Jeb Bush’s Presidential Failure
On June 15, 2015, former Florida governor Jeb Bush formally announced his intention to run for president.
What is intriguing about Bush’s failure in vying for the Republican presidential bid is that for years, it was assumed that Bush would run for president and that when he did, he would surely be “a strong presidential contender.” However, the reality is that not only was Bush not a strong contender; according to RealClearPolitics’ polls of the contenders for the Republican nomination, Bush never secured a solid lead.
Moreover, even as his candidacy was formally announced, the Bush campaign was already showing signs that Bush would not be the frontrunner that many believed he would be.
For example, according to CNN’s Peter Hanby and Chris Moody, Bush was already facing a decent rivalry as he entered the race– even from Democratic hopeful, Hillary Clinton:
But for all his name recognition, Bush isn’t entering the race as a clear front-runner. A national CNN/ORC Poll released earlier this month found him virtually tied at the top of the field with Sen. Marco Rubio, a fellow Floridian. Behind them, 10% of those polled said they planned to support Wisconsin Gov. Scott Walker and former Arkansas Gov. Mike Huckabee.
When matched against Democratic candidate Hillary Clinton, Bush trails 51% to 43%.
The above is interesting in hindsight given that the Jeb! Bush undoing was South Carolina Governor Nikki Haley’s February 17, 2016, endorsement of Rubio.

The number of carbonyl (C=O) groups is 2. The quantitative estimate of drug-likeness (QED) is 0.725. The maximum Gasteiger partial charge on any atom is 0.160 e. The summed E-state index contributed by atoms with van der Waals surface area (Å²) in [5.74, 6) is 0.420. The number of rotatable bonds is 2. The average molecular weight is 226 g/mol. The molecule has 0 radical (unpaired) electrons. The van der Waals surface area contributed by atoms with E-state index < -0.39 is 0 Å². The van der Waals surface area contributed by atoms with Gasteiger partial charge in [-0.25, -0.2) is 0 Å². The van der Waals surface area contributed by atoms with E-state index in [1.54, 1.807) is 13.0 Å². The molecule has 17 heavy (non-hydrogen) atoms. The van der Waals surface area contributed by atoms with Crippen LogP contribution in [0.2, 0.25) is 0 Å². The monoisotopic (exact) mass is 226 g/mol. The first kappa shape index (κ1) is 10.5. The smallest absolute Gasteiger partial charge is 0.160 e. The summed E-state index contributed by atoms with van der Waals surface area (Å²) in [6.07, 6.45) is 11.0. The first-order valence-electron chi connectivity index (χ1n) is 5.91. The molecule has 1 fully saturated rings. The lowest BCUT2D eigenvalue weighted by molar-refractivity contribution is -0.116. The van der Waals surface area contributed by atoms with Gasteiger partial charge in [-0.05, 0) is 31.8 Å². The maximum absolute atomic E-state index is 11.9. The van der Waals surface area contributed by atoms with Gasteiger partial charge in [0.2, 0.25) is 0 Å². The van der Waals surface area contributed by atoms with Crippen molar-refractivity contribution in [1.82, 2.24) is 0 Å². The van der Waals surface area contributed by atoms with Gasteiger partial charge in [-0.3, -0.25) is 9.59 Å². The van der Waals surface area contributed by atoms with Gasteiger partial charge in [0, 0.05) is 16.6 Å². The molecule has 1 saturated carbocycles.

But Bush’s problems did not begin with Rubio.
As Hanby and Moody point out, one of Bush’s starting-gate liabilities was his own name. It seems that America is not keen on having a third Bush in the White House:
With his brother’s presidency still deeply polarizing in the mind of the electorate, and foreign policy once again rising as a top public concern, his campaign will test the nation’s appetite for another Republican named Bush. The June CNN/ORC Poll found that 56% of respondents said his connection to two former presidents would make them less likely to support his campaign.
America does not want another Bush.
What America does want is reality television– and in this campaign for the Republican bid, that it what it is getting– in Donald Trump.
The day after Jeb Bush formally announced his intention to run, billionaire businessman and reality TV star Donald Trump announced his own intention to run for president.
Trump’s daughter, Ivanka, introduced him. In her introduction, she stated, “My father is the opposite of ‘politically correct.'”
The reality TV appeal.
The week of July 9, 2016, Trump began leading in the Republican presidential nomination national polls. Rarely has any other Republican contender overtaken his lead since– and Bush never did.
As of February 22, 2016, Trump was leading in the Republican nomination polls by an average of 13.2 points.
It isn’t money. Bush had the money– his super-PAC spent $130 million in eight months. But on February 24, 2016, in his first news appearance since dropping out, Bush told his donors that “outsiders” were to blame for his bombed campaign. As NBC’s Alex Jaffe reports:
Jeb Bush told donors Wednesday afternoon that he had seen a path to victory “from the very beginning” of his campaign but was unexpectedly stymied by “outsiders making a compelling case to people who are deeply disaffected and angry.”
“I’m sorry that it didn’t turn out the way that I intended. When I launched the campaign in front of 3-4,000 people in Miami, I anticipated a different result,” an audibly disappointed Bush told donors on a national finance team call scheduled to thank them for their support.
He also said he plans to “do whatever I can now as a private citizen” to help nominate a conservative that can win the White House.
Trumped by Trump.